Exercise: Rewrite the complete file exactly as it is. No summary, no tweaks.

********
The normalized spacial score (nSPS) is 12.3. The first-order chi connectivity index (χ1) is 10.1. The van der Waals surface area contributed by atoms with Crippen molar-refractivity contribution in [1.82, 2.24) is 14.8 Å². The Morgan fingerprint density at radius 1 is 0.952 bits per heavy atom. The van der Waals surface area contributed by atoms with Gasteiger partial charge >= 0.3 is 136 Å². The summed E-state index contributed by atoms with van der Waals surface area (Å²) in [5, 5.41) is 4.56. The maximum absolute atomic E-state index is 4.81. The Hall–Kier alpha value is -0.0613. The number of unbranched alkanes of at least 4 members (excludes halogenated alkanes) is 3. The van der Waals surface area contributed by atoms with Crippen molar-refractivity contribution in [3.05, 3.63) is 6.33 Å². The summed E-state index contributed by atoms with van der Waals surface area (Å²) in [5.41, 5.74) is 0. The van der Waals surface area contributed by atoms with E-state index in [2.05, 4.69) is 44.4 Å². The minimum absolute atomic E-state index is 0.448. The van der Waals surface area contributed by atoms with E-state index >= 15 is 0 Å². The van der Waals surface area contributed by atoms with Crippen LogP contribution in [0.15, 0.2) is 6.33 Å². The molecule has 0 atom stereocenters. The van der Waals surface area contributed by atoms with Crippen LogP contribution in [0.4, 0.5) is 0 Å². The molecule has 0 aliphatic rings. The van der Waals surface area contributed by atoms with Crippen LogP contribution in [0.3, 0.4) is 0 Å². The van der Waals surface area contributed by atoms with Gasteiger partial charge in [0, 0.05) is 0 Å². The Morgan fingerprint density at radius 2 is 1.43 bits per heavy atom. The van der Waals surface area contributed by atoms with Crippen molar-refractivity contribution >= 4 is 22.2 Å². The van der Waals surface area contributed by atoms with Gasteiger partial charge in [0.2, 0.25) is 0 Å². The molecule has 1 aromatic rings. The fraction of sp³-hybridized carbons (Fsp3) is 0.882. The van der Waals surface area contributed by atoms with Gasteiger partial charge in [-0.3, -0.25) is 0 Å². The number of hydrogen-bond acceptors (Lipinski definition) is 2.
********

The normalized spacial score (nSPS) is 12.3. The first-order chi connectivity index (χ1) is 10.1. The van der Waals surface area contributed by atoms with Crippen molar-refractivity contribution in [1.82, 2.24) is 14.8 Å². The Morgan fingerprint density at radius 1 is 0.952 bits per heavy atom. The van der Waals surface area contributed by atoms with Gasteiger partial charge >= 0.3 is 136 Å². The summed E-state index contributed by atoms with van der Waals surface area (Å²) in [5, 5.41) is 4.56. The maximum absolute atomic E-state index is 4.81. The Hall–Kier alpha value is -0.0613. The number of unbranched alkanes of at least 4 members (excludes halogenated alkanes) is 3. The van der Waals surface area contributed by atoms with Crippen molar-refractivity contribution in [3.05, 3.63) is 6.33 Å². The summed E-state index contributed by atoms with van der Waals surface area (Å²) in [5.41, 5.74) is 0. The van der Waals surface area contributed by atoms with E-state index in [2.05, 4.69) is 44.4 Å². The minimum absolute atomic E-state index is 0.448. The van der Waals surface area contributed by atoms with E-state index >= 15 is 0 Å². The van der Waals surface area contributed by atoms with Crippen LogP contribution in [0.15, 0.2) is 6.33 Å². The molecule has 0 atom stereocenters. The van der Waals surface area contributed by atoms with Crippen LogP contribution in [0.4, 0.5) is 0 Å². The molecule has 0 aliphatic rings. The van der Waals surface area contributed by atoms with Crippen LogP contribution in [0.3, 0.4) is 0 Å². The van der Waals surface area contributed by atoms with Gasteiger partial charge in [0, 0.05) is 0 Å². The Morgan fingerprint density at radius 2 is 1.43 bits per heavy atom. The van der Waals surface area contributed by atoms with Crippen molar-refractivity contribution >= 4 is 22.2 Å². The van der Waals surface area contributed by atoms with Gasteiger partial charge in [0.2, 0.25) is 0 Å². The molecule has 1 aromatic rings. The fraction of sp³-hybridized carbons (Fsp3) is 0.882. The van der Waals surface area contributed by atoms with Gasteiger partial charge in [-0.3, -0.25) is 0 Å². The number of hydrogen-bond acceptors (Lipinski definition) is 2.